Skepticism & Values: Vegan vs Living Vegan

A few weeks ago, I wrote a post about skepticism and social justice and now how I wondered if people who wanted to focus on skepticism weren’t just bored with skepticism. Most people understood what I was getting at, but a few didn’t. I got into a little comment discussion with one such person, about mixing skepticism and values. At one point I said the following:

…I’m not aware of any double blind test to “prove” the ethics of veganism…

The guy on the other side responded with:

Then I’m sorry but to me you’re engaged in special pleading.
Veganism would have a great affect on the entire agricultural industry…I’m sorry but you’re everything that bothers me about the skeptical movement.

Now, here we have a case where I was surely not asking for special pleading, I was simply saying I was unaware of any way prove whether the ethics of veganism were true. He replied that we could measure the effects of veganism on the agricultural industry. You could take it a step further too, and see the effects on greenhouse gas emissions, health (I’m not implying there is an effect, but you could measure the changes or lack of changes), etc. So it appears to me we each had two different ideas about what constitutes veganism. This got me thinking and I will now attempt to outline a new approach for thinking about veganism. This may or may not apply to other values/ethics.

If you’re a vegan, and you’ve read a lot of literature on veganism, I think you might agree with me that it’s hard to pin down what veganism really is. Large groups of people are vegans for different reasons with different goals. Some goals make it harder to stay vegan, some might make it easier.

So first, let’s state one thing straight up: Living vegan, the act of not consuming or using any product that comes from an animal, is an action that can be measured (I realize I’m simplifying this). It may not be practical to measure the effects of one single vegan, but in aggregate I’m confident it’s possible to make predictions and perform tests to see the effects. We can conduct tests to see if vegans live longer or shorter, have more or less heart attacks, or are more or less likely to develop Alzheimer’s disease. Living vegan, though, is not necessarily the same as being vegan. The above commenter, who said I was asking for special pleading, was really only looking at “living vegan”.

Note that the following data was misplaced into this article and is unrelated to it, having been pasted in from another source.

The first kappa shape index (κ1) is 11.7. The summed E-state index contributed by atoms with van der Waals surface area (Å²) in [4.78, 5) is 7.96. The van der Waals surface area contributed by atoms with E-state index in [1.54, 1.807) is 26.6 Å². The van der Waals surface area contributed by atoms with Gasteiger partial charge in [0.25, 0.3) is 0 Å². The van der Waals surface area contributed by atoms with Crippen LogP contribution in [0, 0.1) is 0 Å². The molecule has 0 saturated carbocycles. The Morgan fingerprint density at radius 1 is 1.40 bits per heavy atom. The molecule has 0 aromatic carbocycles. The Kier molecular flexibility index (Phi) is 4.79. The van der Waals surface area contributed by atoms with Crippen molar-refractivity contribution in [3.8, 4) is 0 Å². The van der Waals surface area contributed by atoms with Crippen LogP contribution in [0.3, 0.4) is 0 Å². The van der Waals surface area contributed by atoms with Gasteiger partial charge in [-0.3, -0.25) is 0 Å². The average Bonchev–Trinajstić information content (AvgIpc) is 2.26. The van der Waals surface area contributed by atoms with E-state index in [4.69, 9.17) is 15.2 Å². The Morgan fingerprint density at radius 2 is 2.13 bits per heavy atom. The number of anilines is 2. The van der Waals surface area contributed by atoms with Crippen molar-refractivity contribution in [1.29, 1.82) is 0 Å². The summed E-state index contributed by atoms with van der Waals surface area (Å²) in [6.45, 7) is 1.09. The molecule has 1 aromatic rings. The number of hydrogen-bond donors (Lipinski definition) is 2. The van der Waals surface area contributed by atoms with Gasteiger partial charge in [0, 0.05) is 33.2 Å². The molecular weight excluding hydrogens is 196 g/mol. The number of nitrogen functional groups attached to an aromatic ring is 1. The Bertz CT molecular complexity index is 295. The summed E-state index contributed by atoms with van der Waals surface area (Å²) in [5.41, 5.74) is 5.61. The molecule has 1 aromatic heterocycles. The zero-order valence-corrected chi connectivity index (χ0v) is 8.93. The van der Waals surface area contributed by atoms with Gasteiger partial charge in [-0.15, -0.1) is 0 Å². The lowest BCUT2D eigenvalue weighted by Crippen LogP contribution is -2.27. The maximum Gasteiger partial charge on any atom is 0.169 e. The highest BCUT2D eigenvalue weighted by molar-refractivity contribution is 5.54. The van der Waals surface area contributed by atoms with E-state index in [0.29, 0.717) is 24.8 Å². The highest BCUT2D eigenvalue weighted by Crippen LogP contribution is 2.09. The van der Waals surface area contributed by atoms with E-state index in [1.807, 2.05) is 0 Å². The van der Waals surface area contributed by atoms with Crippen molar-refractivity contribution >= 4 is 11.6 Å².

So what is “being vegan”? This part gets much more complicated, and I will perhaps dance to close to the line of “No true Scotsman.” To counteract that, I will say up front that I’m not sure what a “true vegan” really is.

Some vegans come to veganism for health reasons. This is perhaps one of the weakest reasons to become a vegan, if your goals are better health. You don’t need to be vegan to eat healthy, and a vegan diet isn’t necessarily healthy. I’m thinking about making a cheeseburger calzone: does that sound healthy?

There are those that become vegan because of a fear of the modern industrialism of food production. They want to eat organic, or some times raw. Their goals are usually a combination of wanting better health and living a more back to nature kind of life. These kind of vegans often perplex me because I’m not sure I understand their goals. They often run smack into the naturalistic fallacy.

Others become vegans out of the rights for animals. Some, like myself, start out as health vegans, and move to be an animal rights vegan. I have looked at the science, I’ve looked into the history of animal subjugation, and I’ve come to the conclusion that animals deserve the same rights and respect we give (or should give) to all humans.

Back to the commenter I was having a discussion, how would you prove this? I still am unaware of anyway to “prove” something like this.

So which of these different kinds of vegans are truly vegan? Eh, I don’t know. I wouldn’t even know where to start. My friend Dave has written a great post on similar ground, and you should read his blog period. I outlined just three kind of vegans, but there are more for sure, as he shows. There are a lot of problems, as Dave shows, with all that the vegan movement tries to encompass, so much so, that it’s almost a certainty that people will fall in and out of veganism as their goals change.

So where does this leave me? Well, I often describe myself as “vegan”, but perhaps a better description would be “living vegan for animal rights” or something along those lines. It outlines my actions and describes why. It illustrates what actions I take that can be measured, and shows my values which are the result of skepticism.

I would love to hear your views so please comment down below! This line of thinking is a work in progress so any and all input is welcome.

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